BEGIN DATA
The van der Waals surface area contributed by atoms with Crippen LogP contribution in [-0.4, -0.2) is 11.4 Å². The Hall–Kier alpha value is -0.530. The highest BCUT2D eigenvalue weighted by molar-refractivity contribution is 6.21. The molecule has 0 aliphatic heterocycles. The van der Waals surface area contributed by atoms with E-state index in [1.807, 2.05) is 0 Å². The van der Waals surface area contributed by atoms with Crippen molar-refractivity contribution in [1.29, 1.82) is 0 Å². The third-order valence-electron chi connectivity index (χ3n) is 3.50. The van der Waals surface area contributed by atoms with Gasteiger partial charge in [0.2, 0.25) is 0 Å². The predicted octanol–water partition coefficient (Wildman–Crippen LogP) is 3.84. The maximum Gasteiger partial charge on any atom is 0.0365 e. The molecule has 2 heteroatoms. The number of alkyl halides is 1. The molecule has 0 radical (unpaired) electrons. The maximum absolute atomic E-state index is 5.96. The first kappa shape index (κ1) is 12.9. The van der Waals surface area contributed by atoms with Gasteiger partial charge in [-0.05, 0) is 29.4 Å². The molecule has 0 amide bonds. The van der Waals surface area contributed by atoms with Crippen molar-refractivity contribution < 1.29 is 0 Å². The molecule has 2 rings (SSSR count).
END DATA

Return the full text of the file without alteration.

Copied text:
The van der Waals surface area contributed by atoms with Crippen LogP contribution in [-0.4, -0.2) is 11.4 Å². The Hall–Kier alpha value is -0.530. The highest BCUT2D eigenvalue weighted by molar-refractivity contribution is 6.21. The molecule has 0 aliphatic heterocycles. The van der Waals surface area contributed by atoms with E-state index in [1.807, 2.05) is 0 Å². The van der Waals surface area contributed by atoms with Crippen molar-refractivity contribution in [1.29, 1.82) is 0 Å². The third-order valence-electron chi connectivity index (χ3n) is 3.50. The van der Waals surface area contributed by atoms with Gasteiger partial charge in [0.2, 0.25) is 0 Å². The predicted octanol–water partition coefficient (Wildman–Crippen LogP) is 3.84. The maximum Gasteiger partial charge on any atom is 0.0365 e. The molecule has 2 heteroatoms. The number of alkyl halides is 1. The molecule has 0 radical (unpaired) electrons. The maximum absolute atomic E-state index is 5.96. The first kappa shape index (κ1) is 12.9. The van der Waals surface area contributed by atoms with Gasteiger partial charge in [-0.05, 0) is 29.4 Å². The molecule has 0 amide bonds. The van der Waals surface area contributed by atoms with Crippen molar-refractivity contribution < 1.29 is 0 Å². The molecule has 2 rings (SSSR count).